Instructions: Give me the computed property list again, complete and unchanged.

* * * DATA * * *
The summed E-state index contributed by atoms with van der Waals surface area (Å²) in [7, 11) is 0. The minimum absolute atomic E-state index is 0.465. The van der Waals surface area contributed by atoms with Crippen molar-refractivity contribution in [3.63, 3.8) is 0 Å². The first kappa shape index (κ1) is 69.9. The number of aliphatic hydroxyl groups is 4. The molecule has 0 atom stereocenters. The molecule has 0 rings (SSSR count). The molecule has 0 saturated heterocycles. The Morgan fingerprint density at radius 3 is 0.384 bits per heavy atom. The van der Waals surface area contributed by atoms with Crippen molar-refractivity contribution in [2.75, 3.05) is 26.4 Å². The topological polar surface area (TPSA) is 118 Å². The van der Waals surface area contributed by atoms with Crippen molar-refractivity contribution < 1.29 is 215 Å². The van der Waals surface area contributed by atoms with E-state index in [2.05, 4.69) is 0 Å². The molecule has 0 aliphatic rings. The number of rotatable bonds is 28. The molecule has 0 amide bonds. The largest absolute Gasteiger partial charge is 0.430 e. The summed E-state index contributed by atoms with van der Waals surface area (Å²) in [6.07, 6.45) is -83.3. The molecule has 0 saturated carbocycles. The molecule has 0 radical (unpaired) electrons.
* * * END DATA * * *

The summed E-state index contributed by atoms with van der Waals surface area (Å²) in [7, 11) is 0. The minimum absolute atomic E-state index is 0.465. The van der Waals surface area contributed by atoms with Crippen molar-refractivity contribution in [3.63, 3.8) is 0 Å². The first kappa shape index (κ1) is 69.9. The number of aliphatic hydroxyl groups is 4. The molecule has 0 atom stereocenters. The molecule has 0 rings (SSSR count). The molecule has 0 saturated heterocycles. The Morgan fingerprint density at radius 3 is 0.384 bits per heavy atom. The van der Waals surface area contributed by atoms with Crippen molar-refractivity contribution in [2.75, 3.05) is 26.4 Å². The topological polar surface area (TPSA) is 118 Å². The van der Waals surface area contributed by atoms with Crippen molar-refractivity contribution < 1.29 is 215 Å². The van der Waals surface area contributed by atoms with E-state index in [2.05, 4.69) is 0 Å². The molecule has 0 aliphatic rings. The number of rotatable bonds is 28. The molecule has 0 amide bonds. The largest absolute Gasteiger partial charge is 0.430 e. The summed E-state index contributed by atoms with van der Waals surface area (Å²) in [6.07, 6.45) is -83.3. The molecule has 0 saturated carbocycles. The molecule has 0 radical (unpaired) electrons.